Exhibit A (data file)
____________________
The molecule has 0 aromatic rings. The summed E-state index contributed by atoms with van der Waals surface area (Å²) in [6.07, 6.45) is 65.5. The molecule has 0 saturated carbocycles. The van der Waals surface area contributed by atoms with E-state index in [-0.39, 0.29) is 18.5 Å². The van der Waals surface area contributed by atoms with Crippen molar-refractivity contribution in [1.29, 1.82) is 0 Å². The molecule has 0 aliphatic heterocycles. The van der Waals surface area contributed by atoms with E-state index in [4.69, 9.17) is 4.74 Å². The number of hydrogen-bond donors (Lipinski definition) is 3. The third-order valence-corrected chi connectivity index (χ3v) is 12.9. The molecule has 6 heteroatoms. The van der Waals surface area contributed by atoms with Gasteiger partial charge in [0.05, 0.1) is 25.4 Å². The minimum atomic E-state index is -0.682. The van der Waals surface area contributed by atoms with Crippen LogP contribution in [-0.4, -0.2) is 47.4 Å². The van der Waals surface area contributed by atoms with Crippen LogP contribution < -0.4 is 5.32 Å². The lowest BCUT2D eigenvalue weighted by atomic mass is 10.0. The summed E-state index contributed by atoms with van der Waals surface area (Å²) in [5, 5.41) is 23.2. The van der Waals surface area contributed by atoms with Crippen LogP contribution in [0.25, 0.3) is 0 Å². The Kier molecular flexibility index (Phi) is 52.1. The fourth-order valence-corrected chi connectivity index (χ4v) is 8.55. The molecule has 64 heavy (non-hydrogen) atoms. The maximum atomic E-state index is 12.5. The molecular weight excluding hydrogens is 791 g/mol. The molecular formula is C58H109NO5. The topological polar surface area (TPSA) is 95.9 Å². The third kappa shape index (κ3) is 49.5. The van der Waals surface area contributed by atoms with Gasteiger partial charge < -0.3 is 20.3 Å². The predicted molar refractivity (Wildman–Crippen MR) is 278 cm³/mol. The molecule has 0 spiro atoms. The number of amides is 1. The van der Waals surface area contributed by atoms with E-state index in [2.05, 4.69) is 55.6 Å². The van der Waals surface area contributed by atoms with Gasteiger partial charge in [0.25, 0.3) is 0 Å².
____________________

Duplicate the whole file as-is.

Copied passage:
The molecule has 0 aromatic rings. The summed E-state index contributed by atoms with van der Waals surface area (Å²) in [6.07, 6.45) is 65.5. The molecule has 0 saturated carbocycles. The van der Waals surface area contributed by atoms with E-state index in [-0.39, 0.29) is 18.5 Å². The van der Waals surface area contributed by atoms with Crippen molar-refractivity contribution in [1.29, 1.82) is 0 Å². The molecule has 0 aliphatic heterocycles. The van der Waals surface area contributed by atoms with E-state index in [4.69, 9.17) is 4.74 Å². The number of hydrogen-bond donors (Lipinski definition) is 3. The third-order valence-corrected chi connectivity index (χ3v) is 12.9. The molecule has 6 heteroatoms. The van der Waals surface area contributed by atoms with Gasteiger partial charge in [0.05, 0.1) is 25.4 Å². The minimum atomic E-state index is -0.682. The van der Waals surface area contributed by atoms with Crippen LogP contribution in [-0.4, -0.2) is 47.4 Å². The van der Waals surface area contributed by atoms with Crippen LogP contribution < -0.4 is 5.32 Å². The lowest BCUT2D eigenvalue weighted by atomic mass is 10.0. The summed E-state index contributed by atoms with van der Waals surface area (Å²) in [5, 5.41) is 23.2. The van der Waals surface area contributed by atoms with Crippen LogP contribution in [0.25, 0.3) is 0 Å². The Kier molecular flexibility index (Phi) is 52.1. The fourth-order valence-corrected chi connectivity index (χ4v) is 8.55. The molecule has 64 heavy (non-hydrogen) atoms. The maximum atomic E-state index is 12.5. The molecular weight excluding hydrogens is 791 g/mol. The molecular formula is C58H109NO5. The topological polar surface area (TPSA) is 95.9 Å². The third kappa shape index (κ3) is 49.5. The van der Waals surface area contributed by atoms with Gasteiger partial charge < -0.3 is 20.3 Å². The predicted molar refractivity (Wildman–Crippen MR) is 278 cm³/mol. The molecule has 0 spiro atoms. The number of amides is 1. The van der Waals surface area contributed by atoms with E-state index in [2.05, 4.69) is 55.6 Å². The van der Waals surface area contributed by atoms with Gasteiger partial charge in [0.25, 0.3) is 0 Å².